25 February 2020

Writer Burnout


Anyone who knows me well knows I'm not a great juggler. If I'm editing a client's book I'm not writing my own fiction. I like to work on one creative project at a time, be it my own or someone else's. And developmental editing is definitely creative for me. Looking for issues with characterization, for ways to enhance a plot, for when pacing sags, and so much more, all tap into my creative side.

That means I only write a few weeks a year. I sometimes have a week here, two weeks there between projects to devote to writing. That's it. Sometimes I go for months without typing a word. And that's why I usually rev up when I have writing time coming, excited for the story or stories I'll create. But not now.

I finished my last editing project a few days ago, with the next one still a few days off, and ... nothing. I thought I had an idea, finally, for a story for the Bouchercon anthology, but the plot doesn't work. I combed through my files of story ideas I email myself year round so I could run with them when the opportunity presents itself. But none of them sparked joy.

I think sometimes you just have to admit that you're burned out and you're not going to get any writing done this week, even though it's your first writing week in ages. And it's okay.

At least that's what I keep telling myself.

The muse will reappear eventually. It always does. But until then, I'm going to go watch a movie with my dog. Happy Tuesday!

8 comments:

Paul D. Marks said...

Barb, sometimes when I need inspiration (at least when I lived closer to the coast) I drive up Pacific Coast Highway, music blasting, and more times than not it would help loosen things up and the ideas would come flowing. So you might want to take a drive. On the other hand, maybe you really do just need a break. Sometimes I think that's the best solution. So enjoy your dog and the movie.

R.T. said...

My nettlesome muse insists about an hour a day at the keyboard .... but that’s just my fight against the dreaded block ...
Best wishes from the Gulf coast...
https://crimesdetectivesandmysteries.blogspot.com/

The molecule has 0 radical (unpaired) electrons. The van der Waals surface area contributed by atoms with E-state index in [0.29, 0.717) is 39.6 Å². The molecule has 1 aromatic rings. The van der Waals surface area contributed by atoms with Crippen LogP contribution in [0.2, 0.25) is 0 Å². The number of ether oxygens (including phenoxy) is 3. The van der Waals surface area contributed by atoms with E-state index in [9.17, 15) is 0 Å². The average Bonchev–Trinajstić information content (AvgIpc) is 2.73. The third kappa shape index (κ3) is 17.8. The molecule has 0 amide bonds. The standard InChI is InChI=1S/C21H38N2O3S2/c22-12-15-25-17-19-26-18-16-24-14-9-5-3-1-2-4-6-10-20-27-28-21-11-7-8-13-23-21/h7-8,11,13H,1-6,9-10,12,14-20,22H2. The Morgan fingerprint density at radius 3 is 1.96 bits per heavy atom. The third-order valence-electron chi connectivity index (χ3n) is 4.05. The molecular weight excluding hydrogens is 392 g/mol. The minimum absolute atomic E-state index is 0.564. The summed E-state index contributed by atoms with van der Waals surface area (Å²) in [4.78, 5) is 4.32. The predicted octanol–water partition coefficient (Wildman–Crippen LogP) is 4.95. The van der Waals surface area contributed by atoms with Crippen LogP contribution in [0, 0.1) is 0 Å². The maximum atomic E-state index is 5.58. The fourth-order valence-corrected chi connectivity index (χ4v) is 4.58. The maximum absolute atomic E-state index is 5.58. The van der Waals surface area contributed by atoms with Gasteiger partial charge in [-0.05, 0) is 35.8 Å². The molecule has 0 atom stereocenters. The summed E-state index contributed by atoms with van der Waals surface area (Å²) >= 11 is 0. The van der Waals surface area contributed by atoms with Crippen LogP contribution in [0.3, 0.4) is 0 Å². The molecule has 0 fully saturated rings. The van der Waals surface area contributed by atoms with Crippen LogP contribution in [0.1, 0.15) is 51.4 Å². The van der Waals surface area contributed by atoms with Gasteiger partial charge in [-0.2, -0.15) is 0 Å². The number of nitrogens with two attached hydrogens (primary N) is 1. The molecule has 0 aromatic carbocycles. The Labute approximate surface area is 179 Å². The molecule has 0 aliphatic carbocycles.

Eve Fisher said...

Sometimes the saddle's slippery when you try to climb back on it. It's okay. Just stand by the horse and breathe for a while. It will come.

Melodie Campbell said...

So understand! I've written 60 plots (over 40 short stories and 17 novels) and it's getting harder to find something I haven't written before. To be creative and find original plots takes time. I don't rush it. They'll come. And then I'll scrambling for paper and pencil at the side of the bed - and other places, grin.

Leigh Lundin said...

I wish I had advice, but I don't. I do keep a file of ideas, so at times I have turned to them.

Developmental editing is fun for me, but all that good work remains behind the scenes. (sigh)

Barb Goffman said...

Thanks, everybody!

Dixon Hill said...

I hope you stumbled on something that just poured out of you, and got it in, in the nick of time!

But, if that didn't happen, just remember: Your accomplishments are myriad! Your abilities are FAR more than impressive. And, your battery can, and will, be recharged!

Oh, and the driving thing works for me too! (I have no idea why. LOL)

Keep your stick on the ice; we're all in this together!*
--Dixon

*Can't take credit for that one. It's from the immortal Red Green.

Barb Goffman said...

I just saw your reply, Dixon. That was very nice of you. Thank you. I didn't get anything written for the anthology, but I'm sure my muse will return sooner or later. There's always next year.